The project manager sincerely wondered what motivates people to become a freelance translator despite this general feeling of uncertainty, and one of the answers was the perspective of improving conditions in the coming years, brought upon by the growing influence of gaming as a mainstream media.

“And what makes a translator prefer an agency or another?”

This tied to the following question, which was about the main qualities freelancers look for in an agency. Besides the obvious desire for timely payments, one of the requests was for educating clients towards a more collaborative approach towards translations or, at least, some sort of protection against the most disrupting situations.



Do you usually know who is translating your game?

While in-house translators usually get mentioned in the credits, freelancers generally aren’t. Provided reasons vary from the “black box” effect of agencies withholding the name of their providers, to the common trend of external vendors being forbidden to link their name to the projects they worked on, to the extensive editing game translations receive before reaching the last version making it difficult to give a clear authorship.


“Why are developer files so messy?”

The localization process often seems to lack planning, starting with poor directions (non-translatables, character limits, context) and finishing with a constant and unmanageable drip of one line edits weeks or even months after the last delivery.

One translator mentioned the interesting paradox of working on a text supposedly “Final, but subject to changes”.

Unfortunately, in the complex world of game development, this really makes sense as a text may well be finished as far as the writer is concerned, but may still need to be tweaked by the legal department. After all, with the spread of iterative and incremental agile software development methods like Scrum, everything is in a state of flux and small, daily edits are here to stay.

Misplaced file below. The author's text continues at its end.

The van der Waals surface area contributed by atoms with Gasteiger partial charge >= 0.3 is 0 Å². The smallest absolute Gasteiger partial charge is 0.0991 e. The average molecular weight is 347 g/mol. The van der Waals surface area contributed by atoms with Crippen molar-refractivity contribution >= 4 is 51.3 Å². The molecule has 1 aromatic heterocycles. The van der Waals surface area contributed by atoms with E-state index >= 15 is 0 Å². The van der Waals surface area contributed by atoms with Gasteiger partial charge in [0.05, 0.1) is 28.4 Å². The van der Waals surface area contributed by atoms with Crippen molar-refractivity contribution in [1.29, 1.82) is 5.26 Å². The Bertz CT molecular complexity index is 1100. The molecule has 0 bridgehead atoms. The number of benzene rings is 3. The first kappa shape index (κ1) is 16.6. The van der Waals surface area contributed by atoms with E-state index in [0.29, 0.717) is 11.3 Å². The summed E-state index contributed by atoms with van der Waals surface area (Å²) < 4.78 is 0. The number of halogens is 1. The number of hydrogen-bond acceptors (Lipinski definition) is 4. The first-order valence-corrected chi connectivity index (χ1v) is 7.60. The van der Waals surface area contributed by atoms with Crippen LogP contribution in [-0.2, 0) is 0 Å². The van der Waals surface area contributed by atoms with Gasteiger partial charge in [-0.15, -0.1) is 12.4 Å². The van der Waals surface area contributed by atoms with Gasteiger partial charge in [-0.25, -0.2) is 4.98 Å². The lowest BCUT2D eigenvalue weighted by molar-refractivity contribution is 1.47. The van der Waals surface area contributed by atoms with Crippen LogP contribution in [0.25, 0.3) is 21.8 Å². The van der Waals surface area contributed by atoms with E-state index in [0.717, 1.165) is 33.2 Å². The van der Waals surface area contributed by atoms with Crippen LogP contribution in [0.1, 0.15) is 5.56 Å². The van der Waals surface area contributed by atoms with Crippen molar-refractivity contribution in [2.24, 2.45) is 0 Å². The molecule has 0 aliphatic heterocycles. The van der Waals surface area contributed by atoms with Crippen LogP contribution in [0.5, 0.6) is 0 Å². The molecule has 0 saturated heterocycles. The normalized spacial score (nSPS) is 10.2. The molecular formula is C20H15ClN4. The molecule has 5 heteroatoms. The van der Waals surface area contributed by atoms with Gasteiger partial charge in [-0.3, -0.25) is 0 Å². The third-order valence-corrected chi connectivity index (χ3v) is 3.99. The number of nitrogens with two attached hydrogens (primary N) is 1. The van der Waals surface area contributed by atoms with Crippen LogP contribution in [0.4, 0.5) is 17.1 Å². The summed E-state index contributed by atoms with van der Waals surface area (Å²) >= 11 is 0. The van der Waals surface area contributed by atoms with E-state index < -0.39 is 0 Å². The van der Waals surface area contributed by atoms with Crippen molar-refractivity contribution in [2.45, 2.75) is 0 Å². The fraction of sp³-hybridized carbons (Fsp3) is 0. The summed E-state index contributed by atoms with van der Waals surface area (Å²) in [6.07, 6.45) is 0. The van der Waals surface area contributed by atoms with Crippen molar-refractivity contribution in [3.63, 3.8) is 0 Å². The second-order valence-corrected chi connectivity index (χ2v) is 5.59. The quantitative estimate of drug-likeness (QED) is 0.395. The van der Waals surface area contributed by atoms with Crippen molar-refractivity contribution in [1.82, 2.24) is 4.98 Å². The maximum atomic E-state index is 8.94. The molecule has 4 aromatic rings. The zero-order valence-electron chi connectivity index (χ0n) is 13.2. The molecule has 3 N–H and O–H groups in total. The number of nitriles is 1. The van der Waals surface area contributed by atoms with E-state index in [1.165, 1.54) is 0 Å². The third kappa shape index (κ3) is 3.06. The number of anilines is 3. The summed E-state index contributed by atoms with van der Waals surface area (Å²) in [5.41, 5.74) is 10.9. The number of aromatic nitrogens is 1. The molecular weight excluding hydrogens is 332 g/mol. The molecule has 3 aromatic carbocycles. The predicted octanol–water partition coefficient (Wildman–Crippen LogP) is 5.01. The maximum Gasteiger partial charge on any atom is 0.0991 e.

After the event, we shared an anonymous feedback form with the participants, 50% of which responded, In their opinion:

  • The base of the event is good, it just needs to be developed further (80%)
  • It would be nice having more people, but it’s not essential (80%)
  • The next event should be more structured, with longer prepared talks (40%) or stay as it was now, with a mix of prepared talks and spontaneous chatting (40% SPLIT VOTE)
  • The next event should be two hours like this one (60%)
  • The next event should either be in two months (40%) or in more than three months (40% SPLIT VOTE)
  • Expenses for the next event should be paid by each participant, up to a fee of 1000 JPY (80%)



Did you find this report interesting? Are you based in Tokyo or know someone who does? Then why not attend the next event? To know the dates, keep an eye on this website or that of IGDA Japan, or enter your email address in the form below to be notified directly.




Loctalk 1:2012年11月17日

参加者は合計10名、その大半がビデオゲーム翻訳者 (社内/フリーランス) でしたが、プロジェクトマネージャー3名や開発会社の方1名も参加していました。会話は基本的に英語で進行しましたが、質問の幾つかについては日本語で進められました。






参加されていたプロジェクトマネージャーはまず、フリーランス翻訳者の一般的なスケジュールについて質問しました。短期と長期、どちらのプロジェクトがいいか? という問いには翻訳者から「あまり気にしない、収入が安定するから長期のほうがいいこともあるけれど、将来的に仕事が来るように短期の仕事も受けなければならないし」といった回答がありました。




ローカライズのプロセスというのは計画性が欠落していることが多く、指示も足りていないことが多いです(翻訳対象外文字列、文字数制限、文脈情報など)。それに手に負えないくらいの頻度で最後の最後まで (1文字列単位の) 修正が繰り返されます。



イベントの基本は良いので、これから膨らませていけば良いと思う (80 %)
イベントの規模が大きくなるのはいいかもしれないけど、このままでもいい (80%)
次回は長めに講演みたいなのがあっても良いかも (40%)、ベースは今回のようなままで、講演や雑談も追加してほしい (40%)
時間は今回と同じように2時間がいい (60 %)
次回は2ヶ月後くらいがいい (40 %)、3ヶ月以上の間隔がいい (40 %)
会費は 1000 円未満で参加者負担がいい (80 %)

Alain is the founder of team GLOC. Want to read more stuff by him? You should probably try this blog’s Best of, which has a few dozen of his best articles ready to read. Or you could head over to IGDA – Localization SIG on Facebook, where he shares new stuff almost every week.

Image Credits: Ultima nuvola